Cian Uijtdebroeks: Belgium's other great Grand Tour hope

An eighth place finish in his debut Vuelta a España taught valuable lessons, but showed the 20-year-old is a Grand Tour winner in the making

This article was originally published in Spanish at Volata

The case of Cian Uijtdebroeks is one of those cases that fits the current dynamic of new talents cycling: jumping directly from the junior category to the professional category. Remco Evenepoel, Tadej Pogačar, Juan Ayuso, Iván Romeo... Times have changed and now the best WorldTour teams are beginning to observe, analyse and capture the stars of the future from a very early age. When Uijtdebroeks achieved victory in the junior Kuurne-Brussels-Kuurne in 2020, many knocked on his door, but it was the Bora-Hansgrohe project that was most appealing to his interests. After a year in Bora’s U19 training team, Team Auto Eber, in 2022 the Belgian became a professional at just 18 years old.

Uijtdebroeks soon confirmed that he was a diamond in the rough and put himself at the forefront of his generation by winning the Tour de l'Avenir with authority, winning two prestigious stages in the Alps in Saint-François-Longchamp and in La Toussuire. In 2023 he has continued with that hopeful evolution, although this time rubbing shoulders with the elite members of the WorldTour peloton. In all the stage races that he has competed this season, except for the Tour of the Alps which he abandoned due to illness, he has finished in the top 10 overall: Tour of Oman, Volta a Catalunya, Tour de Romandie and Tour de Suisse. An eighth this September in the Vuelta a España reflects his consistency, one of his greatest strengths.

Read more: Vuelta a España 2023 team ratings - how did each team perform in the final Grand Tour of the year?

The Vuelta was Uijtdebroeks' Grand Tour debut, an experiment to see how he would perform in the longest of races against the toughest of competition, and one from which he has drawn very positive conclusions. “What I took away from this Vuelta is the learning of knowing that it is very easy to abandon, let's say, the fight for the general classification,” he told Volata at the start of the final stage of the Spanish Grand Tour at the Zarzuela racecourse. “You have to always stay calm and be constant to overcome difficult moments and keep riding.

“I have suffered chafing in the saddle area, some days I had a headache and other days my legs were simply not there. But that's where you have to be mentally strong so you don't go really crazy and say ‘enough is enough’. The key is to stay calm and not get too stressed,” Uijtdebroeks continued with the smile and jovial character that characterises him.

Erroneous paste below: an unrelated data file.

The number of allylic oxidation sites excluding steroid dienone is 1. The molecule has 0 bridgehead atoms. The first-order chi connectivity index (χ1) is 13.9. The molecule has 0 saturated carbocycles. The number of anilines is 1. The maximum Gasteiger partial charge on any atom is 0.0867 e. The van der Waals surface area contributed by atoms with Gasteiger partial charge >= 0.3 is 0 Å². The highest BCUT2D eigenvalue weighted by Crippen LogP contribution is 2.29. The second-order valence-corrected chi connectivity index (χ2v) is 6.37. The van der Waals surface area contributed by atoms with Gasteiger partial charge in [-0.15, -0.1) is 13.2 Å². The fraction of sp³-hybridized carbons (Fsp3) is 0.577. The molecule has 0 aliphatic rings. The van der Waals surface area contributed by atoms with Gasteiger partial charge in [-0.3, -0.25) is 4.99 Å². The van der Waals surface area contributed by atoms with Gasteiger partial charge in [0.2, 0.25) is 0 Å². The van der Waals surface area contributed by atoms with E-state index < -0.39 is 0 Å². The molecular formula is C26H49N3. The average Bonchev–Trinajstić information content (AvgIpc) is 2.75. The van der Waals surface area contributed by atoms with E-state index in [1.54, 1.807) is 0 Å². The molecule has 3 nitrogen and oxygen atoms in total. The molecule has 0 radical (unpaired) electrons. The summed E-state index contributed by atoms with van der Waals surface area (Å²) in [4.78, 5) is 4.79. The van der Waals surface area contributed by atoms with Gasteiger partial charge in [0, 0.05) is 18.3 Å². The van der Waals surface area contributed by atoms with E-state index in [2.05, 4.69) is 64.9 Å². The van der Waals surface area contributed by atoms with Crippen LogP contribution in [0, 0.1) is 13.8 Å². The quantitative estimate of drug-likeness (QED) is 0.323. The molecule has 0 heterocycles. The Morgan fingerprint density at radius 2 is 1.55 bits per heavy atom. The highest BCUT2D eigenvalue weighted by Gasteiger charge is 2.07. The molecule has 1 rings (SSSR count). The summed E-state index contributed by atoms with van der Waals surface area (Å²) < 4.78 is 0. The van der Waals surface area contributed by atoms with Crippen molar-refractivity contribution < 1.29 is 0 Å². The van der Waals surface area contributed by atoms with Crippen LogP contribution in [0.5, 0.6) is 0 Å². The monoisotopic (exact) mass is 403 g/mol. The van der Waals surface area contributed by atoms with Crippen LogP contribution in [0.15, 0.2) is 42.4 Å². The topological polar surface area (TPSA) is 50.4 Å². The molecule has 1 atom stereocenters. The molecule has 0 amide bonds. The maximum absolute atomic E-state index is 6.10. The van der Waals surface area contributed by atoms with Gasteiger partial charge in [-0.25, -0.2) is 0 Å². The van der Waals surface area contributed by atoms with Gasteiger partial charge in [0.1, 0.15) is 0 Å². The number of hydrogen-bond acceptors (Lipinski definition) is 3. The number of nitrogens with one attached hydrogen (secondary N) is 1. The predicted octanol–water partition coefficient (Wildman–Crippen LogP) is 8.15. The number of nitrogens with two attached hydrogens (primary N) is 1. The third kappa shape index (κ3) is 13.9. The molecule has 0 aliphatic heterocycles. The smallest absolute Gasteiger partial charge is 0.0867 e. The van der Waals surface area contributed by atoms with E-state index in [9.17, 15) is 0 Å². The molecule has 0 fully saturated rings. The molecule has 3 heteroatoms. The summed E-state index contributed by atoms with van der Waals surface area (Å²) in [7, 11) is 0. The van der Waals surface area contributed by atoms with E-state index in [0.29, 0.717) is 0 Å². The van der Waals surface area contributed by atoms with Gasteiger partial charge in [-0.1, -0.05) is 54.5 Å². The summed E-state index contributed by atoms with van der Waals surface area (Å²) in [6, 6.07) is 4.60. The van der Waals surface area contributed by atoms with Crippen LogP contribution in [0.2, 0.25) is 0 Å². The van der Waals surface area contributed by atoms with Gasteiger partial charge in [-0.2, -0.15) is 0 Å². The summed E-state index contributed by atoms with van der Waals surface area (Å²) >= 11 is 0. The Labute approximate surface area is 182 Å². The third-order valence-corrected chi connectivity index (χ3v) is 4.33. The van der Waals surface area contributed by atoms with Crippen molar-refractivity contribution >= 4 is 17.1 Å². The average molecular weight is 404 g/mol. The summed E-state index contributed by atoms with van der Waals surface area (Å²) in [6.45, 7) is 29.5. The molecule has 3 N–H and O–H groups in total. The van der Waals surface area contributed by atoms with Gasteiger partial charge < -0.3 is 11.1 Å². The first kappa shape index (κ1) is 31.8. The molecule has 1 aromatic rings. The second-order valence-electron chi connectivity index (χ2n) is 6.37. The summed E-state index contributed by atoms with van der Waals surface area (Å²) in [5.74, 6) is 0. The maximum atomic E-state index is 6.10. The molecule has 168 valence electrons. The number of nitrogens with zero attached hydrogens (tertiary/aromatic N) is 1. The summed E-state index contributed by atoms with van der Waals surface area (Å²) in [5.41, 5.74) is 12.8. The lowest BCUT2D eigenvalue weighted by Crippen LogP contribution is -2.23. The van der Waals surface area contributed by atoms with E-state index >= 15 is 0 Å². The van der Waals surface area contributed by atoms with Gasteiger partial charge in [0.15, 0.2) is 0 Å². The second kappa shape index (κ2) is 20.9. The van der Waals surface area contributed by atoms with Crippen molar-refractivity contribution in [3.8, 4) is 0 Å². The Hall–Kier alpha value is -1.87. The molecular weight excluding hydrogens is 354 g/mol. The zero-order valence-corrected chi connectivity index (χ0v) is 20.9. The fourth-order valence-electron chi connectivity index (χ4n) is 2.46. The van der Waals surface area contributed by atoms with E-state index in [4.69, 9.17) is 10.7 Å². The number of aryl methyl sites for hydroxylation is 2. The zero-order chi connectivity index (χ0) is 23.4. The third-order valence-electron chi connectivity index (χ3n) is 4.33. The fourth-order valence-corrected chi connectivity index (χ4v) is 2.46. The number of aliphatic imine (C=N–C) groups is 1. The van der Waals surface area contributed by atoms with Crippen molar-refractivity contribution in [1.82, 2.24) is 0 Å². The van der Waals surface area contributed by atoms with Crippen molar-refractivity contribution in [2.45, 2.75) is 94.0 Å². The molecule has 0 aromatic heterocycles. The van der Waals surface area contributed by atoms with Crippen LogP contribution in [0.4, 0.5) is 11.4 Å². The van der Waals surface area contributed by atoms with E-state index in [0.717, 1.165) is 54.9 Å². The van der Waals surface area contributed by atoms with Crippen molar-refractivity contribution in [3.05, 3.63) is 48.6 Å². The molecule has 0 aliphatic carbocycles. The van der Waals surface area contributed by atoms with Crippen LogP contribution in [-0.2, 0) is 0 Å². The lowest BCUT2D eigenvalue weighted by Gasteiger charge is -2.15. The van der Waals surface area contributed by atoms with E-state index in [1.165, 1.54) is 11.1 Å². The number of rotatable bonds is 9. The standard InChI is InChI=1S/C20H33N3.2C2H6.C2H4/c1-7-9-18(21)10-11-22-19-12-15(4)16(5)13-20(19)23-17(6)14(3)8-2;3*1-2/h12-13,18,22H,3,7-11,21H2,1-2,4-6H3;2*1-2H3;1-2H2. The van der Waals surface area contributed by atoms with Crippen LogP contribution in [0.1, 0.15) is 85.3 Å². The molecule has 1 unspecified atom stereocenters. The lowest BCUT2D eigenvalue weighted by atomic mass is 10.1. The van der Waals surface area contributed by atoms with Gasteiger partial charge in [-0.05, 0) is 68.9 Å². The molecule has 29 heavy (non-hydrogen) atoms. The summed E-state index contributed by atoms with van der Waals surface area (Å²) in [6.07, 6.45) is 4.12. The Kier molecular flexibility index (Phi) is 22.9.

Being prepared to face your first three-week race at just 20 years old is unusual. Doing so with guarantees of being one of the candidates for the podium is within the reach of a select few, and although Cian Uijtdebroeks may not yet be at that stage, he is on his way. It is a process of personal development to know how the body will react to an unknown effort and the Belgian fits into an almost perfect cocktail: upbeat, genuine and open in his expressions with a strong personality and very clear ideas: “In this Vuelta I wanted to show that I can maintain the level during the three weeks”, he said. “I know my weak points, which are time trials and explosiveness, and I know that I must improve it in the coming years.”

Cian Uijtdebroeks

(Photo by Thomas Maheux/ASO)

That lack of explosiveness took its toll on him on the penultimate day in the Sierra de Guadarrama. Uijtdebroeks could not stay with the final moves among those involved in the general classification and gave up valuable time that relegated him to eighth place in favor of his teammate Aleksandr Vlasov. The tension between the Jumbo-Visma trident somewhat overshadowed the potentials schism that was also experienced in the ranks of Bora. Leaving those internal disputes aside, Uijtdebroeks demonstrated on stage 13’s finish to the Tourmalet, where he finished fifth alongside the main contenders, and on the Angliru on stage 17 that his true potential is long, endurance climbs. “I expected it to be worse,” he told Sporza with his usual smile after completing the ascent of the brutal Asturian climb.

This role of a pure climber is somewhat different from the cyclist prototype of Belgian culture, more focused on the spring Classics and one-day races. However, together with Remco Evenepoel, who in the 2022 Vuelta achieved Belgium's first victory in the race since Eddy Merckx, Uijtdebroeks is part of that new generation that wants to take centre stage in this type of event. And it is something that he is excited about. “It is something special because Belgium has been looking for the winner of a Grand Tour for a long time, especially for the Tour,” he said. “With Remco we have one, without a doubt, but I like to feel that I am also part of that process and I notice that I have the support so that I can try it too.”

Staying focused and not letting up is the main lesson he has internalised during his first three-week race. Possibly, disconnecting at the hotel after the stages is a fundamental recipe to achieve this, although he admitted that in the Vuelta he has not done anything special either. “I haven't had an established daily routine throughout my career, it depended a little on each moment,” Uijtdebroeks said. “There are days when I used to watch TV a little, but what I like most before going to bed after dinner is listening to a little music to escape.”

Cover image by Sprint Cycling Agency/Unipublic

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